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4 Ways America's Biopharmaceutical Companies are Investing in U.S. Communities

Every day, more than 140,000 of America’s biopharmaceutical researchers go to work to discover new lifesaving treatments and cures aimed at improving lives. As a result of their hard work and perseverance, today’s new era of medicine has brought about novel, targeted treatments for a variety of diseases, including cancer, neurological conditions, mental illnesses and many rare diseases, among others.

What many may not know is the impact of life sciences in America extends beyond the lab into a larger impact on our nation’s economy and health care ecosystem. This includes investment from corporate venture capital (CVC) arms of leading biopharmaceutical companies taking big bets on challenging early stage research, millions of direct and indirect jobs, and billions in economic impact and industry-sponsored clinical trials that not only help advance potential lifesaving medicines, but also have an impact on state and local economies. 

Corporate venture capital pipelines.Most biopharmaceutical companies in the United States are small startups, which devote substantial resources toward research and development (R&D) efforts. Yet while these companies have helped produce some of the most advanced treatments and cures in today’s new era of medicine, innovation doesn’t happen by accident. To bring about new breakthroughs, financial backing is required to operate during the long R&D time frame for new medicines. A considerable share of this financial support comes from CVC arms of established biopharmaceutical companies. A 2018 report found the rise of biopharmaceutical CVC has been strong, growing to $3.2 billion in 2017 or 664% since 2000. These investments not only aid faster discovery of new therapies and treatments, but also support many knowledge-intensive, high-impact jobs, which helps generate a positive ripple effect throughout regional economies. 

More than 4.7 million supported jobs. The complex and lengthy process of drug development requires a massive workforce equipped with an array of skills to support research, development, manufacturing, transportation and logistics, among other fields. In total, the biopharmaceutical sector supports more than 4.7 million direct and indirect jobs that together contribute to an economic output of $1.3 trillion, according to a 2017 report. Additionally, the average salary of jobs directly supported by the industry is $129,527 per worker—more than twice the U.S. private sector average of $58,688, and an indication of the high-quality jobs the industry provides.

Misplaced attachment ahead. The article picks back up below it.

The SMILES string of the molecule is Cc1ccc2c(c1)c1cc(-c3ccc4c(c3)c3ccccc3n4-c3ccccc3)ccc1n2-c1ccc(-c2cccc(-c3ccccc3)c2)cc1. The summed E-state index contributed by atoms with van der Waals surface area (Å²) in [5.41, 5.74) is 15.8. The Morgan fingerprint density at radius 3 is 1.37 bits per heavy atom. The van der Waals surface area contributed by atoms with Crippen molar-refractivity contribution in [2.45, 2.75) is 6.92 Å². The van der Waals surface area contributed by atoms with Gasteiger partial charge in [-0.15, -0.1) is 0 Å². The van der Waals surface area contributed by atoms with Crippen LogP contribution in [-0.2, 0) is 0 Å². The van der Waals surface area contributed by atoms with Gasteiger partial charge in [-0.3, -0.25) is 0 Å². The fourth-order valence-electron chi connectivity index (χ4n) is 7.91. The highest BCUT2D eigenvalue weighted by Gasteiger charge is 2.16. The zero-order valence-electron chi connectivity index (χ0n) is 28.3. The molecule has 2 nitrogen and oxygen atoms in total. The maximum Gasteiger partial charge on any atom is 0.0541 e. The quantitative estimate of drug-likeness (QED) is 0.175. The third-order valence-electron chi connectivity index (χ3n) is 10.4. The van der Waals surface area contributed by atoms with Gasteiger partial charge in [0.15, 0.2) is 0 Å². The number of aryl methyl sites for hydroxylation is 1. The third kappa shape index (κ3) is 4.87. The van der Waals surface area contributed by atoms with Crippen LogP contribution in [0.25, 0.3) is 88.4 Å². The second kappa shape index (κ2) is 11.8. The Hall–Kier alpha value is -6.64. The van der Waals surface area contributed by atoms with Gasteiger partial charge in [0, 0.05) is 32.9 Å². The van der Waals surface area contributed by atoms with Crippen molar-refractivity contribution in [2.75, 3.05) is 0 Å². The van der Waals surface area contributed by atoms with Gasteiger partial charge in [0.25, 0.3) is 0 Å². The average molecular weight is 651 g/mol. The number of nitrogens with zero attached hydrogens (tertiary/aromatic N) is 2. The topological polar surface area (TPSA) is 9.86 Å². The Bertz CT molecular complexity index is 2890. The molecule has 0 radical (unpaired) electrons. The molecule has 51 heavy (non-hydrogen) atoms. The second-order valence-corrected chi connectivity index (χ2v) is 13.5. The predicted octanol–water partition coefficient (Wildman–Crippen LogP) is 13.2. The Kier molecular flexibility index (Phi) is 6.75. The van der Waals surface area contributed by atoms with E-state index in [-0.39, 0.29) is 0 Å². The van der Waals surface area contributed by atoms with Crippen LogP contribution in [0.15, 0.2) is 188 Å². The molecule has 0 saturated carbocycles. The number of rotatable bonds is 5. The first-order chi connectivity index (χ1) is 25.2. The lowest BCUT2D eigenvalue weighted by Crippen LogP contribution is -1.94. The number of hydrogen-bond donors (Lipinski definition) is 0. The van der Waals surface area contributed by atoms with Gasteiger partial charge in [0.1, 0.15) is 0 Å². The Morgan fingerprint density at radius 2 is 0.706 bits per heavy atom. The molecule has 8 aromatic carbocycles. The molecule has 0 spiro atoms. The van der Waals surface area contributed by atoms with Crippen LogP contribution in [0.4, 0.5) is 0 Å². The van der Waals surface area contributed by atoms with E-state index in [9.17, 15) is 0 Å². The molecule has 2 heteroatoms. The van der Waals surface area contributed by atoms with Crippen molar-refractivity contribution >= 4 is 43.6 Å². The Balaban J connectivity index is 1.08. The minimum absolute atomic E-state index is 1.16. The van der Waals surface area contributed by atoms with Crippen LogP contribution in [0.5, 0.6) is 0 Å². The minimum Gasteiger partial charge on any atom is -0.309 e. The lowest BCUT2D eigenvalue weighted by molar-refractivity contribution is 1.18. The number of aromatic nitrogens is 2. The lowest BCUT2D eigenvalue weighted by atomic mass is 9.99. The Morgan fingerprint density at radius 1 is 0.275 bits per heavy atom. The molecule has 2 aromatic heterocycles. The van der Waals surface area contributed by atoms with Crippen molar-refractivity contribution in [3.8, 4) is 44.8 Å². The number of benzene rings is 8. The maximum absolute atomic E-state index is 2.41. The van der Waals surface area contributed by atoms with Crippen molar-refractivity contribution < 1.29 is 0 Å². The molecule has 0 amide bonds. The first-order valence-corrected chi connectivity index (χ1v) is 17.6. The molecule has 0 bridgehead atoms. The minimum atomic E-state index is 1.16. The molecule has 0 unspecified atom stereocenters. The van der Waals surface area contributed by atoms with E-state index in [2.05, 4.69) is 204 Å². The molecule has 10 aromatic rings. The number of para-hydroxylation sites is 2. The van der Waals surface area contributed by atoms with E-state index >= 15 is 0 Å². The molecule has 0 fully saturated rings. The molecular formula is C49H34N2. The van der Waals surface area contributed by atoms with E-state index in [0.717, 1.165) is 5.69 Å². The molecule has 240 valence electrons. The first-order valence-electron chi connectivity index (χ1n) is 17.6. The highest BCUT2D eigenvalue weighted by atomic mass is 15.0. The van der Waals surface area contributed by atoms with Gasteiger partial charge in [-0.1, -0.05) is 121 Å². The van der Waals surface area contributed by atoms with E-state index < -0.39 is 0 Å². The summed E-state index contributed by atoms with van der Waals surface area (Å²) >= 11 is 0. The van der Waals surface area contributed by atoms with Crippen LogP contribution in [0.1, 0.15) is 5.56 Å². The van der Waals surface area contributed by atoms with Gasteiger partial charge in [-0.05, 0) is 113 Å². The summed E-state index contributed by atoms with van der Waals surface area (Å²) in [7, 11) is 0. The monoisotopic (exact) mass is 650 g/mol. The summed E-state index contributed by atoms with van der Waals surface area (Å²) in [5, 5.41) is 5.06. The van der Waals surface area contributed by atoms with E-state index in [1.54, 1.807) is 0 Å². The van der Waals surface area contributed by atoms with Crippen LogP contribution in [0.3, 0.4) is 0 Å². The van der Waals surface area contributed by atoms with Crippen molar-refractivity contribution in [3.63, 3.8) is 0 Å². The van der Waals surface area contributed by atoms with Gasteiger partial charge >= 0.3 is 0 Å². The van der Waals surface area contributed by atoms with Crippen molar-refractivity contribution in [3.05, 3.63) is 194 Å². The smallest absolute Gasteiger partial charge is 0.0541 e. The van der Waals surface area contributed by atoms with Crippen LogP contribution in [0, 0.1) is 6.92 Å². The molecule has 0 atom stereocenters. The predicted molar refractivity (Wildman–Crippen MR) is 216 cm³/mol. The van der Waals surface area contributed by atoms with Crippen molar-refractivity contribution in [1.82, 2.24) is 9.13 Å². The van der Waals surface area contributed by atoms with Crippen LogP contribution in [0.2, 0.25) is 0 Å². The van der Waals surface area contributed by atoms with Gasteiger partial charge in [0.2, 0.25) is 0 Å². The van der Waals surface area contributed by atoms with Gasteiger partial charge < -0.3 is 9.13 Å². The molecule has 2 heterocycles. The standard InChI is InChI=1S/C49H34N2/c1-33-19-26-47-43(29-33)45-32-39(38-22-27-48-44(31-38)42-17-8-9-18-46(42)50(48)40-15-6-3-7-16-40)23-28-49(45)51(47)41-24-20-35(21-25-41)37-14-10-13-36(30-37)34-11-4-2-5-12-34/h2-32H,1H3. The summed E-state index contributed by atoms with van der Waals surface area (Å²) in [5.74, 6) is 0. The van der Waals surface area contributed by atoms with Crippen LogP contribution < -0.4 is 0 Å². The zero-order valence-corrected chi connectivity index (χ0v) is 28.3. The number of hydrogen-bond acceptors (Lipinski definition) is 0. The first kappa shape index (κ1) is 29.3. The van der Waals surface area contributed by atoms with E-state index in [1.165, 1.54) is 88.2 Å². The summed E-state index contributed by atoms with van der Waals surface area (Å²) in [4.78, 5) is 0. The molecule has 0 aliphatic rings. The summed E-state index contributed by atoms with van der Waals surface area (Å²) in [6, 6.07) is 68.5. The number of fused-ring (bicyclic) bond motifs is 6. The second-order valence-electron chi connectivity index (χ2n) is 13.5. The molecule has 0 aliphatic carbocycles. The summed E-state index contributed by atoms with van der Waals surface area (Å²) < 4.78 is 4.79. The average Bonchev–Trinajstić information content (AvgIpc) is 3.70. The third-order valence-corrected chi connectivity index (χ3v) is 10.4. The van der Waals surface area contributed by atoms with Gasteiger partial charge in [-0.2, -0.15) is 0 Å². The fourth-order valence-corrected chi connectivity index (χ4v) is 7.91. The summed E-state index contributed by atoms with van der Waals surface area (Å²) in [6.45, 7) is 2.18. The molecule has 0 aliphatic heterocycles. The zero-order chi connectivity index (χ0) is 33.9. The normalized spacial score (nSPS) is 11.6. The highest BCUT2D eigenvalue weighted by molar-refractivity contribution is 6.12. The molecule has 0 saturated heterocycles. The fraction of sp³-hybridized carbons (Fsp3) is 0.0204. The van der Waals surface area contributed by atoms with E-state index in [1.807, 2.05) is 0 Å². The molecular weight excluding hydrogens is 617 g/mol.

Clinical trial investments that empower local economies. Clinical trials, which generate the evidence needed to bring safe and effective medicines to patients, are not just a central part of drug development; they are also a powerful engine for jobs and local economies. A 2018 report found that America’s biopharmaceutical companies invested more than $15 billion to sponsor more than 4,500 site-based clinical trials with nearly 1 million participants. Collectively, this investment generated $42.6 billion in economic impact to communities throughout the country. 

While economic benefits like these should be protected, the ability of America’s biopharmaceutical companies to continue investing in U.S. communities is under threat, as Washington is considering a set of misguided policies that could reduce incentives to invest in cutting-edge research. 

The potential impacts of these policies are demonstrated by a recent survey conducted by the law firm of Manatt, Phelps & Phillips, LLP, which revealed that if certain Medicare Part B proposals go forward, 66 percent of companies expressed concerns about near-term job cuts, the eventual closure of facilities or the abandonment of expansion plans. Additionally, 80 percent of companies said the proposal would reduce their opportunities to partner with early stage biotech companies that currently benefit from a robust CVC pipeline, as detailed above. In other words, Washington’s proposals threaten not just potential innovation; they also threaten the accompanying jobs, CVC pipelines, public revenues and robust local investments that benefit countless communities across America.

For these reasons, we’re committed to advocating for policies that support ongoing investment into developing the next innovations for people everywhere so we can continue to go boldly, together.

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